THE ABCS OF DEATH **** USA / New Zealand 2012 126 mins

Continuing the trend for independently produced horror anthologies (with a second V/H/S on the way), the gimmick for THE ABCS OF DEATH was to give 25 established genre filmmakers (and one non-established) an allocated letter of the alphabet and a fixed budget to go produce a mini-movie. The unique result is, needless to say, wildly mixed but, more than most portmanteau movies, if you’re not enjoying one particular episode, there is the knowledge that there are 25 more to choose from!
Some directors play it relatively safe, with Jake West’s “Speed” in particular, throwing as many commercial ingredients at the screen (fast cars, brunette hotties with flamethrowers, drugs) as possible. At least two episodes are fixated on toilet and fart humour, though Lee Hardcastle’s sublime Claymation “Toilet” surprises by being the wittiest of the comedy stories. Ti West (“Miscarriage”) contributes a rare misfire while talented actress-turned-filmmaker Angela Bettis (“Exterminate”) offers a neat variation on the cockroach episode of CREEPSHOW. The director of TOKYO GORE POLICE inevitably brings something batshit crazy to the table in the form of “Zetsumetsu”, which features a topless female Nazi with a huge, ejaculating cock for a leg fighting a naked girl who can propel vegetables with her pussy. The directors of AMER have created, in “Orgasm”, another beautiful, if pretentious giallo homage; while Jason Eisener’s marvellous “Young Buck” fulfils the retro promise of his earlier TREEVENGE and HOBO WITH A SHOTGUN. The opening “Apocalypse” proffers a gory domestic microcosm of the end of the world with a stunning punchline, while Xavier Gens’ show-stopping “XXL” has the outstanding gore FX of the whole movie with its unrelentingly grim and graphic tale of a compulsive eater who goes to extremes to achieve the “body beautiful”. Perhaps even sicker and maybe the finest of the 26 is “Libido”, which experiments with the format of the post-HOSTEL torture movie and achieves a level of discomfort most of the other directors avoid. Overall, though, there is easily enough entertaining-at-the-least material here to make it worth wading through what-were-they-thinking misfires like “Fart”.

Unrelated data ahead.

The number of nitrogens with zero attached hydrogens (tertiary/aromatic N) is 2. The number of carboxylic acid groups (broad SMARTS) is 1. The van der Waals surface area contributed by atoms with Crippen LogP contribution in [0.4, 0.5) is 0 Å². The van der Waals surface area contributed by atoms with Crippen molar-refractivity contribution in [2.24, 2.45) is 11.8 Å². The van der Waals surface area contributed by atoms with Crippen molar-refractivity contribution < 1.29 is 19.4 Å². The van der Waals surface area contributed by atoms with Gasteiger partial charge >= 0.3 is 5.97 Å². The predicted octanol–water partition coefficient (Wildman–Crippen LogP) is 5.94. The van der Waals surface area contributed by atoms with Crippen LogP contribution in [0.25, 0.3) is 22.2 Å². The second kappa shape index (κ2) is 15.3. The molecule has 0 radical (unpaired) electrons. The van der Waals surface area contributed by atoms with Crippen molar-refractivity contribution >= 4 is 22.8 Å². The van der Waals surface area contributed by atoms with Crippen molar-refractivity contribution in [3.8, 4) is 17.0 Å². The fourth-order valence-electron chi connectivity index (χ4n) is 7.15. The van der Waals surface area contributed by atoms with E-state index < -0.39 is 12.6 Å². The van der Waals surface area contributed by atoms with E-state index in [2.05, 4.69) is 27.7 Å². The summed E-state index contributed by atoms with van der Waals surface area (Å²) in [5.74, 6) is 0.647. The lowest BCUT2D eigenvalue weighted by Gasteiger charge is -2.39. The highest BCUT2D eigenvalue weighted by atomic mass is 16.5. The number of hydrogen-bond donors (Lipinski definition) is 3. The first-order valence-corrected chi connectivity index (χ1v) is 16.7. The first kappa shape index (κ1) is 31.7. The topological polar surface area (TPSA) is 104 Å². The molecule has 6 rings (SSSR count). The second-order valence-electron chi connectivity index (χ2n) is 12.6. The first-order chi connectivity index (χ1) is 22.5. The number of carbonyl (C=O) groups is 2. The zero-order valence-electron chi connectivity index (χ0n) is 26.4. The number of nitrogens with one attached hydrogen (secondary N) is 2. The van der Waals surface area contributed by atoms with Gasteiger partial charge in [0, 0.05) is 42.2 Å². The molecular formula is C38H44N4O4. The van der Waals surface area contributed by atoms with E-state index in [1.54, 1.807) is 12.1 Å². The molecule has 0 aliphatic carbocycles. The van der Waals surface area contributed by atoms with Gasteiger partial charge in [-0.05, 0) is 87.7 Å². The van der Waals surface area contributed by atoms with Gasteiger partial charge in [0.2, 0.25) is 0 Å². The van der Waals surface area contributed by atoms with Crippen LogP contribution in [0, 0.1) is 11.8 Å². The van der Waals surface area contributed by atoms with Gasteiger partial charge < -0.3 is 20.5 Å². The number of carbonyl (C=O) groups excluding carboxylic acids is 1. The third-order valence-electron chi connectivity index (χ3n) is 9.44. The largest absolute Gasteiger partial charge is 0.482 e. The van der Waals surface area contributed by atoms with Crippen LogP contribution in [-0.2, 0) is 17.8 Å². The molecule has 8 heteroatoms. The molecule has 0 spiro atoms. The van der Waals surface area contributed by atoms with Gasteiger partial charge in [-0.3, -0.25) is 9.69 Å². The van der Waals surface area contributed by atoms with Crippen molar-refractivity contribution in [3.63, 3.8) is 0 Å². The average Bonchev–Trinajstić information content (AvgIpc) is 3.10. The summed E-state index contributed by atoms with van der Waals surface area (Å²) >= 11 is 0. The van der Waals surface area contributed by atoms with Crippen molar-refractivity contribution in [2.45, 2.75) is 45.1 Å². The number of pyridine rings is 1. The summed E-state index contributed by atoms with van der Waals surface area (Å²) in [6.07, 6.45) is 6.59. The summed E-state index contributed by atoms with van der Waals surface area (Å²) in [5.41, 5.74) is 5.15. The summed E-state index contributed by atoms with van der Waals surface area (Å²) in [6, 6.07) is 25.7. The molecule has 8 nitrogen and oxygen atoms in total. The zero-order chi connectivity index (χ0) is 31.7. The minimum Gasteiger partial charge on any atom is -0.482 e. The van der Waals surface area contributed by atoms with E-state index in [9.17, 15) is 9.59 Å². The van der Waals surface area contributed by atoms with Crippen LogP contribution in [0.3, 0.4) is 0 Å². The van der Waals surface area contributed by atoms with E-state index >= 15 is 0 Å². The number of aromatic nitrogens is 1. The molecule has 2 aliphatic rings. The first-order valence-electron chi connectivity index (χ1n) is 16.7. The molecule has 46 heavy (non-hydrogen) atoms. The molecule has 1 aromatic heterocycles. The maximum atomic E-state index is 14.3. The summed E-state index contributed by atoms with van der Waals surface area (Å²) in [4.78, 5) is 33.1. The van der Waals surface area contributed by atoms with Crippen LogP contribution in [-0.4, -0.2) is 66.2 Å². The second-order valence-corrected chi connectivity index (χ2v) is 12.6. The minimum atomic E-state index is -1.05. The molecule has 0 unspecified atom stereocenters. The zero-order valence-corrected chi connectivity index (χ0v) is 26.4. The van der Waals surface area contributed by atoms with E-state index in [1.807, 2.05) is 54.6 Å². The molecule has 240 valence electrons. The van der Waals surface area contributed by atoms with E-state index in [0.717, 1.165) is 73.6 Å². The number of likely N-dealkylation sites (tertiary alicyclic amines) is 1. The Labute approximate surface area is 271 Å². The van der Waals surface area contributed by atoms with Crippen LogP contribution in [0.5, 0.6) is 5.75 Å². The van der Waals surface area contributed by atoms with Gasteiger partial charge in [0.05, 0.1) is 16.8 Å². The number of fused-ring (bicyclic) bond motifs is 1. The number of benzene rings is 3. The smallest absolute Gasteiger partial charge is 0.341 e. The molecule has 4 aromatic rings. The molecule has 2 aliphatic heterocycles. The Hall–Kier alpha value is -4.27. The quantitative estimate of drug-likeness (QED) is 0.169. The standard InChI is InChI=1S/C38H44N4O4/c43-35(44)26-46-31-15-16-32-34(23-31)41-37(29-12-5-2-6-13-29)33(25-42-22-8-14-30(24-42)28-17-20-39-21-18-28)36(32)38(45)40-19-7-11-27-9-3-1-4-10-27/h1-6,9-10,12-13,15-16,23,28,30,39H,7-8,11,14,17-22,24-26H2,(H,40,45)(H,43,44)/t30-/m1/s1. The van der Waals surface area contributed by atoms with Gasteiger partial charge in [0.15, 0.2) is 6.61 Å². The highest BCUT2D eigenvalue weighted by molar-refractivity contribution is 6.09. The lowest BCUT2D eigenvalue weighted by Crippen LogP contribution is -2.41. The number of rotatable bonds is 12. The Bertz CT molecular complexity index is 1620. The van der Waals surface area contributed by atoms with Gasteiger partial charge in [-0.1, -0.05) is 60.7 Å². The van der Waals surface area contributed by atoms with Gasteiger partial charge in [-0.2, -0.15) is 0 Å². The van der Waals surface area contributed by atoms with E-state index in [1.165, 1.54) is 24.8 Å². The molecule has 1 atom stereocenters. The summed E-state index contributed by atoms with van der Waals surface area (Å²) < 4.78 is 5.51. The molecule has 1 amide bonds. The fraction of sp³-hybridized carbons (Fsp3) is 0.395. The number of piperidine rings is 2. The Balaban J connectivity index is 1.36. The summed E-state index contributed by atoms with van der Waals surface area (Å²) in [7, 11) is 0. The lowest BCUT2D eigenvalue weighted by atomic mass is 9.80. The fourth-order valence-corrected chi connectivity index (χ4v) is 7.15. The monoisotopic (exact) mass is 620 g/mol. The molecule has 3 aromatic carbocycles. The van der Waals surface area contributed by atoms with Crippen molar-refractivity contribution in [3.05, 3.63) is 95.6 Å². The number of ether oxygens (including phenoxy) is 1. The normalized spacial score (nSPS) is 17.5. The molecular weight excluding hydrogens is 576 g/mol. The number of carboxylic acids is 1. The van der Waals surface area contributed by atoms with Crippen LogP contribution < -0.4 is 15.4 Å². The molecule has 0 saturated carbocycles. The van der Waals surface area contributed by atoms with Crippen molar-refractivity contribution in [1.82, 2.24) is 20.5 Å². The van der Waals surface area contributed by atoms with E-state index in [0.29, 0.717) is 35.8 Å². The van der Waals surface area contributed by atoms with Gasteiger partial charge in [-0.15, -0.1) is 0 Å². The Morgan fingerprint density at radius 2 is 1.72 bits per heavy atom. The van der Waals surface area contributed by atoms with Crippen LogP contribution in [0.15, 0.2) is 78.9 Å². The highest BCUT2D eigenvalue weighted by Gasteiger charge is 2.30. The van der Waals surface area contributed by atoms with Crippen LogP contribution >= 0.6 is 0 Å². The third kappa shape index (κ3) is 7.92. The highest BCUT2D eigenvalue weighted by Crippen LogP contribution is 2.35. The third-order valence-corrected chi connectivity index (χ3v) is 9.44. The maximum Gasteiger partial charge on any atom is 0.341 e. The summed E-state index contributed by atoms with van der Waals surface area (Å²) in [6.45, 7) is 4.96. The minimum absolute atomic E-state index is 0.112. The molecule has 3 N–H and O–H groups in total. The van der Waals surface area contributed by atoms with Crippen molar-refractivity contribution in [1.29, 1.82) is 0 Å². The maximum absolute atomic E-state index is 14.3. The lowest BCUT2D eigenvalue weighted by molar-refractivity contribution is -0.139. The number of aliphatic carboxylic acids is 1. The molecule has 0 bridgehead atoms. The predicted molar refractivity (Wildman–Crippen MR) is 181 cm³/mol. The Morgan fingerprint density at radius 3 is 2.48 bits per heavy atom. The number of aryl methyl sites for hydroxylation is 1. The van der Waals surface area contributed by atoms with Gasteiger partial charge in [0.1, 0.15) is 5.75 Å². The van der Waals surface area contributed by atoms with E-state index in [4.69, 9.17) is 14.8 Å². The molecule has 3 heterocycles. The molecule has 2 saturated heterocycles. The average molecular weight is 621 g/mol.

Review by Steven West

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